These things always happen to other families, right?
Well, what if it was your nightmare?
What if you learned that your child’s decline in school performance, behavioral problems, movement difficulties, and personality changes were signs of the onset of Juvenile Huntington’s Disease?
HD has often been called the cruelest disease in the world, but the course of JHD is certainly viler, more sinister, and more heartbreaking. JHD wreaks havoc on your child’s brain, deteriorating its caudate and putamen, globus pallidus, and cerebellum.
And so during the next decade, which will unwaveringly lead to your child’s death, his or her precious body will become more and more rigid. Your precious child will struggle through progressive dementia and swallowing problems. Your child might even have seizures.
“That’s OK,” you think, “mommy and daddy can make this all better.”
But this time you can’t.
This time, there is absolutely nothing you can do to save your precious child.
You can only use whatever medicines doctors have determined will make your child more comfortable.
This is the worst thing that can ever happen and it’s happening to your child, in your family.
Now try that on and wear it for a while, while I tell you about the Inaugural Help4JHD walk.
JHD is priority number one
Help4JHD.org is fully committed to funding and facilitating a cure for JHD. “It’s time to make our JHD kids priority number one. Its time to help our children and families who are suffering with Juvenile Huntington’s disease. Please join us to support JHD research. Please support this effort to eradicate JHD,” the president and vice-president of Help4JHD.org said in a statement on the organization’s website.
And they believe the quickest path to a cure is being laid by Dr. Jan Nolta’s Juvenile Huntington’s Disease Research Initiative.
In a December 2014 interview with Ivanhoe News, Dr. Nolta succinctly describes how stem cells can be used in gene silencing. The stem cells deliver “things that will shut down the mutant gene, but not the normal copy of the gene,” Dr. Nolta said. The desired result would be stopping the symptoms, then hopefully restoring function. She has a team that is just as committed to helping JHD kids as she is, and as soon as they come up with a safe, effective treatment, they will move forward, knowing that time is of the essence for all of these children.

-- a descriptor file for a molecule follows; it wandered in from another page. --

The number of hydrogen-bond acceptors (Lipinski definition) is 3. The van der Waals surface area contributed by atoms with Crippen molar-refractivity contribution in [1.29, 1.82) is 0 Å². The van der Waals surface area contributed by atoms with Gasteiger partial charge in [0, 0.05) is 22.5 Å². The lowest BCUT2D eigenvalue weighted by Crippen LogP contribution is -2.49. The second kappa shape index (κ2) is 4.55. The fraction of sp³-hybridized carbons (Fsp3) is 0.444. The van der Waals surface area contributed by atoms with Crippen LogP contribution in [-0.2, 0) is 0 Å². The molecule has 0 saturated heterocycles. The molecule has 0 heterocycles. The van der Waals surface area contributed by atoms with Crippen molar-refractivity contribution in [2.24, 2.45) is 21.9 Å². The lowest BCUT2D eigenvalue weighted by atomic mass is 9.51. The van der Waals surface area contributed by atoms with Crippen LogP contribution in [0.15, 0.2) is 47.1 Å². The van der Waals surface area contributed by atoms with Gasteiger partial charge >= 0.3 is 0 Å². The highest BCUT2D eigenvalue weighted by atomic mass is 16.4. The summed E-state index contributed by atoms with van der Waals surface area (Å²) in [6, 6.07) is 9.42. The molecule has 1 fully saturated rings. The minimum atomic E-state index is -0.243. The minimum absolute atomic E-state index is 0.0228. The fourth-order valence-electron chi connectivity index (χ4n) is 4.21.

Are you still pretending it’s happening to you? That’s an uncomfortable place to be, but here is some relief:
On June 13, beginning at 8:00 a.m. at McKinley Park, Sacramento, Help4JHD is holding its Inaugural JHD Walk, the net proceeds going to support the work of Dr. Jan Nolta. The ¾ mile walk will be followed by many activities including entertainment, vendor booths, lunch and a raffle.
Thirteen-year old Cameron Brown is the official honoree and Poster Child for the Juvenile Huntington’s Disease Walk. He is an appreciative and loving child. He might remind you of your child. You can read about Cameron here and here.
Below you’ll find links for registration and more specific info about the walk and Help4JHD.
If you live in or around Sacramento, this is a no-brainer. Phenomenal cause, great day, etc.
But if you’re an east-coaster, like me, or live on the Isle of Wight, like one of this blog’s followers, it is incumbent upon you to participate financially to the extent that you can.
That means go here and donate.
Why? Because you tried on what it feels like to have a child with JHD and you know that something needs to be done.
And this is that something.
Now for the details:
Donate to Help4JHD.org